a specific song that he has. You know, these are all things that they’re thinking about in piano lessons in Tulsa. They’ve kind of wanted to impress their friends. They want to sound good, they want to also look good. Yet at the same time, they want to be efficient. They want it to be working for them. They want this exercise to be moving them and pushing them forward in their evolution as a musician. And so I would give them something like a scale or teach them a riff from like John Mayer’s gravity and that would be something cool that they can show, you know, their parents, maybe their friend and feel really good about themselves as well.
Another riff I would give them would be like Sean Mendez. You know, there’s nothing holding me back. The intro lick to that song. It’s simple, it’s doable. I learned it in about five minutes. I’m on YouTube and I know that they can also learn it with maybe even faster than, you know, there’s a lot of talented students I get to teach and so it’s really a blessing. And then some of my older students, you know, who are like 50, 60 years old and that, that age bracket, and maybe even above like 18, maybe they’re like 25, 30 or even 40.
They’re okay with having a more basic, still simple keeping that thread common but basic and they just really want to learn and really get down. So they’re more willing to use an imp. Apple apply exercises that might not be as fun yet. They can see the purpose in them and that’s what kind of lights them up is because they know they’re learning valuable, valuable skills and valuable exercises that help move them forward and help them to access, you know, quickness and, you know, accuracy in their playing.
Even warming up, you know, things like that. Warmups. It’s a principle kind of to warm up and then, you know, begin doing whatever the main thing is, whether that’s playing the song, it’s always going to be important and an essential step to warm up before you actually play whatever main song or whatever main thing you’re going to be playing. Main subject. So warm ups for kids would be like warm up, number one is what we call it. Mainly when I, when I’m presenting that warmup for a kid or someone under the age of 11 or 12, I will typically say, Hey, we’re going to learn the Caterpillar warm up.
And it’s where, you know, you take your pointer finger and put it at the first day on the first fret and each finger, falls in sequence on the next four frets. And then you slide down after the fourth finger, the pinky, you’ll slide down one Fred at a time and repeat that same sequence until your pinky reaches the 12th fret. So that is an exercise that I explained to my younger students as the Caterpillar X, warm up. And they like that they get the kind of smile or they chuckle or they laugh and they really liked that because it’s at their level. It’s fun. It’s cute. It’s, it’s innocent, right? A Caterpillar.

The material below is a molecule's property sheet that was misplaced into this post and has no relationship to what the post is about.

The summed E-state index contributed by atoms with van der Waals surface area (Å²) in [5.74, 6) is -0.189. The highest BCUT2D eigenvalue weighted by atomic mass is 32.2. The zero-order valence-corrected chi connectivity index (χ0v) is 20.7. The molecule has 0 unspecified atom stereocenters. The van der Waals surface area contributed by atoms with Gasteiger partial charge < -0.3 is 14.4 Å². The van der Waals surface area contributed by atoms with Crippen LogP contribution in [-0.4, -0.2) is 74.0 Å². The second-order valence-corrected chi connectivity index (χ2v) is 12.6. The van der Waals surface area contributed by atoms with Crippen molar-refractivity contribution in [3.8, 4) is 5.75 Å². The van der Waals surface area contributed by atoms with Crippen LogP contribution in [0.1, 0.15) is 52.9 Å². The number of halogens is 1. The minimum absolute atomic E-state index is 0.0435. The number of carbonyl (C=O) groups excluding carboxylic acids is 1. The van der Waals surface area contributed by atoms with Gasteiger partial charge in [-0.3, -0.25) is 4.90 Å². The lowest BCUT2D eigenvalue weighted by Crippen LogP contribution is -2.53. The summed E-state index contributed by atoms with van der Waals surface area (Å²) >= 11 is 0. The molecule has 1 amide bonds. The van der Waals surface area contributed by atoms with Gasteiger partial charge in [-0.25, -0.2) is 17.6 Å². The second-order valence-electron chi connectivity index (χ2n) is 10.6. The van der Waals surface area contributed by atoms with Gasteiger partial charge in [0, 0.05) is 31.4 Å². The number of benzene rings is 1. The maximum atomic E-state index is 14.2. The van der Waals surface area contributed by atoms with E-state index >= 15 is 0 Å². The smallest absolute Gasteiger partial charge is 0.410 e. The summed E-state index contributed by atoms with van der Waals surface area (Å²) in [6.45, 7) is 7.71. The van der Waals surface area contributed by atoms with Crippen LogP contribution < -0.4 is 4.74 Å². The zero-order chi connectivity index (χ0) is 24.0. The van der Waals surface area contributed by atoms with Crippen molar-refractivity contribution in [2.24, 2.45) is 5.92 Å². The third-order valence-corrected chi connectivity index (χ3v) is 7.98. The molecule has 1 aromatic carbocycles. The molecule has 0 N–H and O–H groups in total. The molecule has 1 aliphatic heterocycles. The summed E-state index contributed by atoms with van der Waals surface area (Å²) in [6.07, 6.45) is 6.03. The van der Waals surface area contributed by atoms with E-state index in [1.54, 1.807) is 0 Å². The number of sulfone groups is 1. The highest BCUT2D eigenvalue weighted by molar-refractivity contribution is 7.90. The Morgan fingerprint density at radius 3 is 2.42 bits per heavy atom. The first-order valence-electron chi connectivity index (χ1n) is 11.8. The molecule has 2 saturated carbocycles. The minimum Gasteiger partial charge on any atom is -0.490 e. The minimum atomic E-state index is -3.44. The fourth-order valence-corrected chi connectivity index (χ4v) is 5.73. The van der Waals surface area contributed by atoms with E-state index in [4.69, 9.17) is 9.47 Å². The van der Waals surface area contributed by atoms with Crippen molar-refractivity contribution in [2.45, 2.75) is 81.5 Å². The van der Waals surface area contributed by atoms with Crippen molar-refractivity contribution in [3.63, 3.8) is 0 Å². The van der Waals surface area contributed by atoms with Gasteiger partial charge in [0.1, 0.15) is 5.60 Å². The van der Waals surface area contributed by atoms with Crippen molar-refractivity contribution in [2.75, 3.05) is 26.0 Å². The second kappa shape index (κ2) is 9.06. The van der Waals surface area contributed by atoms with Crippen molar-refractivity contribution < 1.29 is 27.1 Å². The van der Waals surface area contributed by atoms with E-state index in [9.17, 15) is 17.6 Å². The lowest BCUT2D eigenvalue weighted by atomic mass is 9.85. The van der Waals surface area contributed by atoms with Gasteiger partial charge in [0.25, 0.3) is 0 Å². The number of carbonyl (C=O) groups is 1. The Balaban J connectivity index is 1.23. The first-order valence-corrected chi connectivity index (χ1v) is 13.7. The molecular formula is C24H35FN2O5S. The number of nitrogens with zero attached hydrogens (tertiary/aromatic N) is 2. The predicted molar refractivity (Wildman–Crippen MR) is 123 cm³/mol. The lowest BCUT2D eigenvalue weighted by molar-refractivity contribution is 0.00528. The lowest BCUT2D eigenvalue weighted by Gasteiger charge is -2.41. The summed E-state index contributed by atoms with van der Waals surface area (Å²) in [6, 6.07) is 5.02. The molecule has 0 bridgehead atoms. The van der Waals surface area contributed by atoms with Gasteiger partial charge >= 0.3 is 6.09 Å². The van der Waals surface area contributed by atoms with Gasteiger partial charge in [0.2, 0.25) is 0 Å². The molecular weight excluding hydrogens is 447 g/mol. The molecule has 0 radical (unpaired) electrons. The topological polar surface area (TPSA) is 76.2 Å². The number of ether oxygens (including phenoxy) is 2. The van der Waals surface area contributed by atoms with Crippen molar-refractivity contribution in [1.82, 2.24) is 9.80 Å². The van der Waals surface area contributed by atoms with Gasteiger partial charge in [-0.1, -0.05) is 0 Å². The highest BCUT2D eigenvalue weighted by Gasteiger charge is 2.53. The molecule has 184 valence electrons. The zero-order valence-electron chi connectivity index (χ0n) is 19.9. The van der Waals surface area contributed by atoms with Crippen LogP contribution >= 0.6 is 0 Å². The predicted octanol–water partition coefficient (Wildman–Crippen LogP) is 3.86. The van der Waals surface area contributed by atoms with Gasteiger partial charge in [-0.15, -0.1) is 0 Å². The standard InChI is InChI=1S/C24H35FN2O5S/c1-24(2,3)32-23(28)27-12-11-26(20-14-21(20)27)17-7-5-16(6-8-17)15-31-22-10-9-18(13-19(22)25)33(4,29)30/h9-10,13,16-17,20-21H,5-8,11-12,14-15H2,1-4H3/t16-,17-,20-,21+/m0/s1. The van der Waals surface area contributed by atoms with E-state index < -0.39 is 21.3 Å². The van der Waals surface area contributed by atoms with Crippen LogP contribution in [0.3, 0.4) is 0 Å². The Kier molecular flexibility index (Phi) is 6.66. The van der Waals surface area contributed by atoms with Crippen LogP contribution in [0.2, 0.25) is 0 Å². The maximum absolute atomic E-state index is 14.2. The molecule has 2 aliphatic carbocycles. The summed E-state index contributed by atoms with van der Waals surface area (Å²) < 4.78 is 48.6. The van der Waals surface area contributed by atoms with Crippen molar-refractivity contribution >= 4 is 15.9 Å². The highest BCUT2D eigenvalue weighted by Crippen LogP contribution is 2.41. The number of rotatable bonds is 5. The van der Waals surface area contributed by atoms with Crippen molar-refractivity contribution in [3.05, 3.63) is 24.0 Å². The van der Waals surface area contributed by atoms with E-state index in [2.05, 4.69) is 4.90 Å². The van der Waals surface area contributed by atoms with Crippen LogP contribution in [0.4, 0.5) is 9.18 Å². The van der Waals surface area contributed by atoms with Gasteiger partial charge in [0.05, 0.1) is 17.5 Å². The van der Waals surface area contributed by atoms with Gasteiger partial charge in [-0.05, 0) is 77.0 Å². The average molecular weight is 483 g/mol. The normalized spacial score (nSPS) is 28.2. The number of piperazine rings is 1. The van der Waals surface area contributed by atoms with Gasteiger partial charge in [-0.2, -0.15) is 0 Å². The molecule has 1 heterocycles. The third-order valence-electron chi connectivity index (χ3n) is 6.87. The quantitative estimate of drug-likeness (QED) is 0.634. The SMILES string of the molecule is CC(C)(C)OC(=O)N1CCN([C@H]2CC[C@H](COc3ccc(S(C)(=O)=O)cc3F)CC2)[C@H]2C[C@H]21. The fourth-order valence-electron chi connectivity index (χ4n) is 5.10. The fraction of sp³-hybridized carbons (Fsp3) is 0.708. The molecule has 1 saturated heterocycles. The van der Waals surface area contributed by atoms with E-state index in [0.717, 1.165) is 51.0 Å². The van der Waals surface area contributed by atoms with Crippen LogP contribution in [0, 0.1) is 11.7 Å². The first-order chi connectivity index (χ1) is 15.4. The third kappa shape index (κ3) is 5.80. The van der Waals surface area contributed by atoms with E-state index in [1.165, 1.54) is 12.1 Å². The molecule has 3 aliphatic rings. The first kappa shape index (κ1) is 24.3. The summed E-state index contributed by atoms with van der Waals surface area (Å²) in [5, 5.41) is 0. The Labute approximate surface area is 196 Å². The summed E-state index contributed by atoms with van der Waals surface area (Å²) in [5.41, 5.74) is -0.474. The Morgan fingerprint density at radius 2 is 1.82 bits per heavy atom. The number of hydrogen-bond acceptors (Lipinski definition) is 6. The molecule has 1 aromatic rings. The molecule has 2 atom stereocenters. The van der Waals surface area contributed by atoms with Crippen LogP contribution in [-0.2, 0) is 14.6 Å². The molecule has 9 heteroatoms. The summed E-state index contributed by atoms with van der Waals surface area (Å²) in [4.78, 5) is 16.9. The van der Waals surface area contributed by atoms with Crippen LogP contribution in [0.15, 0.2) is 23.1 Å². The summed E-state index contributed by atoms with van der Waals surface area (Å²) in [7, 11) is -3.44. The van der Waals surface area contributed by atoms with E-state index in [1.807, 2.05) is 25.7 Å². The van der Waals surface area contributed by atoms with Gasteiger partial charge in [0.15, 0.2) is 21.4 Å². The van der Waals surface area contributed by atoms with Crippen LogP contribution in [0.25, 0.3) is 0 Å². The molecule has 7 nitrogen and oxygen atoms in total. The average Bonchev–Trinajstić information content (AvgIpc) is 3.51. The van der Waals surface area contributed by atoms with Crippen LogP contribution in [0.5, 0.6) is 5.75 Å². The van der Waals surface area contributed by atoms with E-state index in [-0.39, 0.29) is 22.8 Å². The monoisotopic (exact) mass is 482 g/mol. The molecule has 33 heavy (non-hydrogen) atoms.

Yeah. I said, adult, you can just take the bland title of warmup number one, you know, or we can call this, the, we’re going to spider all the way up. You know, we’re going to crawl, you know, we’re going to, it’s just a finger warmup to kind of help us warm up the fingers and get some coordination flowing. That way we can play our song with more ease and our fingers are a little more warmed up. So that’s kind of the way I would approach practicing strategies for students is to focus on their age group. You know, what does it, what really ask yourself, what is your audience? Anytime you’re trying to give a practice strategy, does it need to be, it’ll always need to be simple yet.
Do you have some leeway with how fun it is and how attractive it is? You know, some, the younger students, you always want to make it fun, simple and enjoyable. And then, you know, for the older, as they get older, it doesn’t have to be as fun because they will begin to see more of the purpose in the exercise, no matter how fun or not fun it is. And so that is just one way, that practice strategies help from my experience. I hope that helps you. So go out and give the your best practice strategies cause you’ll know that they’ll, when a students.